This Friday, I made it up to the City for the Muybridge exhibition at SFMoMA. My interest in animation, that I straddle the two worlds of art and technology, and my local pride (both Bay Area and Stanford in this case) have all made me a Muybridge fan for a while.
As a fan, I had already read River of Shadows and One City, Two Visions well before I even knew about this exhibition. As a result, I was relatively prepared for what I was to find—namely a very detail-oriented experience. Unlike most photography exhibitions where you see numerous large prints and often end up defaulting to the immediate wow factor of those prints, Muybridge demands more time and attention.
There are rooms of stereographs. These take lots of time to look through since you have to use the supplied stereoglasses to look at them.* And it’s worth doing so since quite a few of the images only work in 3D and were obviously shot with that intent in mind. Is neat to see images which doesn’t make sense until the 3D effect pops into place. I’m glad SFMoMA displayed them the way they did. All too often, that these are supposed to be viewed in 3D is lost in how they’re displayed.
*Too many museum patrons didn’t understand the concept and treated them like magnifying glasses. If people don’t get 3D photography, I fail to understand the optimism for 3D television or movies.
There are also rooms and rooms of motion studies. Again, attention to detail is rewarded here. Certain frames of a given study are fascinating (e.g. the upswing of a flying bird’s wings or the bounce in the fabric of a jumping woman’s dress) but you have to find those frames out of the dozens on display. Also, it’s very informative to see photos of his setup and how the cameras work. The exhibition also makes the point that the next logical step after making the motion studies is to reanimate them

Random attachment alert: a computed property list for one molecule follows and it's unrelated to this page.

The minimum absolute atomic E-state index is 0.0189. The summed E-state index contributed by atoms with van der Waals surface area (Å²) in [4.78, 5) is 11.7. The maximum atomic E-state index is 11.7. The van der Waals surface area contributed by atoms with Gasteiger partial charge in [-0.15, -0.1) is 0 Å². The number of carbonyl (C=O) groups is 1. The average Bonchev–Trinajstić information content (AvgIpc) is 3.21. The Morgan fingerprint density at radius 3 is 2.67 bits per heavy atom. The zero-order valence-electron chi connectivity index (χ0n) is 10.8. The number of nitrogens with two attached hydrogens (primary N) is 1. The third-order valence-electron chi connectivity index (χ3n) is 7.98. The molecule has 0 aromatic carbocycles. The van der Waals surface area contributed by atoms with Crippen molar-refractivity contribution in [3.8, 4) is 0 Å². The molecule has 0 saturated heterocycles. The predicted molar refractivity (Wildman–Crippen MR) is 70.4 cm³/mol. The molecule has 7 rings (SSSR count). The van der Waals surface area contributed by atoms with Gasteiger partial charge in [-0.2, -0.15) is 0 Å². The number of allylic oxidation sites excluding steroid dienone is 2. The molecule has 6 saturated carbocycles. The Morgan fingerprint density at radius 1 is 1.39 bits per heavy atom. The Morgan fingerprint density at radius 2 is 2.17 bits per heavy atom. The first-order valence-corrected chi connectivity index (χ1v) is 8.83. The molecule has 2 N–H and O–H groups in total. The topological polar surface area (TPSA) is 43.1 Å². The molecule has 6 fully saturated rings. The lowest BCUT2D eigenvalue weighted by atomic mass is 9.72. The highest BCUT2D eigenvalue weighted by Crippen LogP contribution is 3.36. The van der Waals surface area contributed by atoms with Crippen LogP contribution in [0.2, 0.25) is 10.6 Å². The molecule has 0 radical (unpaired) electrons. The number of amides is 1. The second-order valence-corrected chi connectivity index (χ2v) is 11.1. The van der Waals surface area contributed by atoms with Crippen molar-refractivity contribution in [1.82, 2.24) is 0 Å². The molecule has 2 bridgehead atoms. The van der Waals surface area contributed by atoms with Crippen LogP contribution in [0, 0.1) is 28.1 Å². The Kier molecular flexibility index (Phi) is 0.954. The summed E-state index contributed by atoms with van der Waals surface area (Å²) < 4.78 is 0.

The rest of the exhibition consists mainly of his mammoth-plate work and a trip to Central America. Mammoth-plate shots are interesting in that they feature more-modern compositions but are still low-contrast albumen prints. And I really liked his Central America shots. Smaller-format images (~5″x~9″ prints/negs) which felt a lot more dynamic than anything else on display.
Also at the museum is an exhibition on Paradesign. Some of the work is clever, some if it is too clever, the rest isn’t clever enough. Like most new art, we still haven’t figured out which 5% is any good.
I did enjoy the works by Constantin Boym and Laurene Leon Boym called Buildings of Disaster. It had the right mix of cleverness, irreverence, and subtlety to appeal to me. I studied these for a long time and just shook my head at the number of people who looked but didn’t see.
I also enjoyed the works by Tobias Wong for much the same reasons.